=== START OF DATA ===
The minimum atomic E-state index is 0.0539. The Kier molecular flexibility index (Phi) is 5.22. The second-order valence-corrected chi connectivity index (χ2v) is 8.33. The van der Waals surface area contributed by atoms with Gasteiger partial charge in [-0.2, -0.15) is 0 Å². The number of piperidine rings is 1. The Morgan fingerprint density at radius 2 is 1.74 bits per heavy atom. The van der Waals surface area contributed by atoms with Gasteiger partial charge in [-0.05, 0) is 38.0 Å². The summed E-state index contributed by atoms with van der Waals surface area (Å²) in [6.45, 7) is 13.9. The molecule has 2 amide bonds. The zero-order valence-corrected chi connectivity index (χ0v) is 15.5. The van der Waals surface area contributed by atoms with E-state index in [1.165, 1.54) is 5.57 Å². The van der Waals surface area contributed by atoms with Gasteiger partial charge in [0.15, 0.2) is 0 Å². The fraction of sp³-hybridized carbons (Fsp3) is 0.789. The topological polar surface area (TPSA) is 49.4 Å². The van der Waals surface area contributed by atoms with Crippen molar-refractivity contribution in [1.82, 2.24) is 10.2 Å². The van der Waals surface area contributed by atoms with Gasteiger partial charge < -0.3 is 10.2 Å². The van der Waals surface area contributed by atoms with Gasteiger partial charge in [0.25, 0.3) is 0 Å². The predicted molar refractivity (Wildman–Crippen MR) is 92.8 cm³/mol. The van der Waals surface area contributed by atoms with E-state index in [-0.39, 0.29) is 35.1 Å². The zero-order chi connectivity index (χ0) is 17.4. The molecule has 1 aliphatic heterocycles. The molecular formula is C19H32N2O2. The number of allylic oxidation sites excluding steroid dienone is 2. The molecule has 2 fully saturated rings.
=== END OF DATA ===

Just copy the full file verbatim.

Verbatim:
The minimum atomic E-state index is 0.0539. The Kier molecular flexibility index (Phi) is 5.22. The second-order valence-corrected chi connectivity index (χ2v) is 8.33. The van der Waals surface area contributed by atoms with Gasteiger partial charge in [-0.2, -0.15) is 0 Å². The number of piperidine rings is 1. The Morgan fingerprint density at radius 2 is 1.74 bits per heavy atom. The van der Waals surface area contributed by atoms with Gasteiger partial charge in [-0.05, 0) is 38.0 Å². The summed E-state index contributed by atoms with van der Waals surface area (Å²) in [6.45, 7) is 13.9. The molecule has 2 amide bonds. The zero-order valence-corrected chi connectivity index (χ0v) is 15.5. The van der Waals surface area contributed by atoms with E-state index in [1.165, 1.54) is 5.57 Å². The van der Waals surface area contributed by atoms with Gasteiger partial charge in [0.15, 0.2) is 0 Å². The fraction of sp³-hybridized carbons (Fsp3) is 0.789. The topological polar surface area (TPSA) is 49.4 Å². The van der Waals surface area contributed by atoms with Crippen molar-refractivity contribution in [1.82, 2.24) is 10.2 Å². The van der Waals surface area contributed by atoms with Gasteiger partial charge < -0.3 is 10.2 Å². The van der Waals surface area contributed by atoms with Gasteiger partial charge in [0.25, 0.3) is 0 Å². The predicted molar refractivity (Wildman–Crippen MR) is 92.8 cm³/mol. The van der Waals surface area contributed by atoms with E-state index in [-0.39, 0.29) is 35.1 Å². The zero-order chi connectivity index (χ0) is 17.4. The molecule has 1 aliphatic heterocycles. The molecular formula is C19H32N2O2. The number of allylic oxidation sites excluding steroid dienone is 2. The molecule has 2 fully saturated rings.